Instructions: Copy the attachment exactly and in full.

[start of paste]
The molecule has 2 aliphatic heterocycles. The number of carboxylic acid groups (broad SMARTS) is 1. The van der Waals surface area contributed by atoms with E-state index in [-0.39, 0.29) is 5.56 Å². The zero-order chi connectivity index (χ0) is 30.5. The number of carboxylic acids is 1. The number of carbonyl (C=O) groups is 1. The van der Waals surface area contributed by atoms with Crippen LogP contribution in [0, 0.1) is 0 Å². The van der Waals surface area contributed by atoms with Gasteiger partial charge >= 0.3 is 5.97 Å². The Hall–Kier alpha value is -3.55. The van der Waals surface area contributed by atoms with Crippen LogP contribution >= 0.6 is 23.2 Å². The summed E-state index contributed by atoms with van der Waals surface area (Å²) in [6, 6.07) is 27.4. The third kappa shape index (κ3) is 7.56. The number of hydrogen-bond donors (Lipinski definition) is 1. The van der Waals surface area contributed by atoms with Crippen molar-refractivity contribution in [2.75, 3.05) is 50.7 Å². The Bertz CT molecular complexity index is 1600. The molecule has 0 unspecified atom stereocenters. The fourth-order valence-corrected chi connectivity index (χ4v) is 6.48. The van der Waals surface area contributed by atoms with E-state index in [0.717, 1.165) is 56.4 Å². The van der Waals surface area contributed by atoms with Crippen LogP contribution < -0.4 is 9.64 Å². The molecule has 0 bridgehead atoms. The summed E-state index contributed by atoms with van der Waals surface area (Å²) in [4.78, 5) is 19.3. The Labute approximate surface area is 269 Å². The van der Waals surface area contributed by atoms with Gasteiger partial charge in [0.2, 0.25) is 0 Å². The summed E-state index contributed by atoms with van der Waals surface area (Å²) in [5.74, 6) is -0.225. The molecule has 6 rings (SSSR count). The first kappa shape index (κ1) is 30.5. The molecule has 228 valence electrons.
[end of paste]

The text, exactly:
The molecule has 2 aliphatic heterocycles. The number of carboxylic acid groups (broad SMARTS) is 1. The van der Waals surface area contributed by atoms with E-state index in [-0.39, 0.29) is 5.56 Å². The zero-order chi connectivity index (χ0) is 30.5. The number of carboxylic acids is 1. The number of carbonyl (C=O) groups is 1. The van der Waals surface area contributed by atoms with Crippen LogP contribution in [0, 0.1) is 0 Å². The van der Waals surface area contributed by atoms with Gasteiger partial charge >= 0.3 is 5.97 Å². The Hall–Kier alpha value is -3.55. The van der Waals surface area contributed by atoms with Crippen LogP contribution >= 0.6 is 23.2 Å². The summed E-state index contributed by atoms with van der Waals surface area (Å²) in [6, 6.07) is 27.4. The third kappa shape index (κ3) is 7.56. The number of hydrogen-bond donors (Lipinski definition) is 1. The van der Waals surface area contributed by atoms with Crippen molar-refractivity contribution in [2.75, 3.05) is 50.7 Å². The Bertz CT molecular complexity index is 1600. The molecule has 0 unspecified atom stereocenters. The fourth-order valence-corrected chi connectivity index (χ4v) is 6.48. The van der Waals surface area contributed by atoms with E-state index in [0.717, 1.165) is 56.4 Å². The van der Waals surface area contributed by atoms with Crippen LogP contribution < -0.4 is 9.64 Å². The molecule has 0 bridgehead atoms. The summed E-state index contributed by atoms with van der Waals surface area (Å²) in [4.78, 5) is 19.3. The Labute approximate surface area is 269 Å². The van der Waals surface area contributed by atoms with Gasteiger partial charge in [0.2, 0.25) is 0 Å². The summed E-state index contributed by atoms with van der Waals surface area (Å²) in [5.74, 6) is -0.225. The molecule has 6 rings (SSSR count). The first kappa shape index (κ1) is 30.5. The molecule has 228 valence electrons.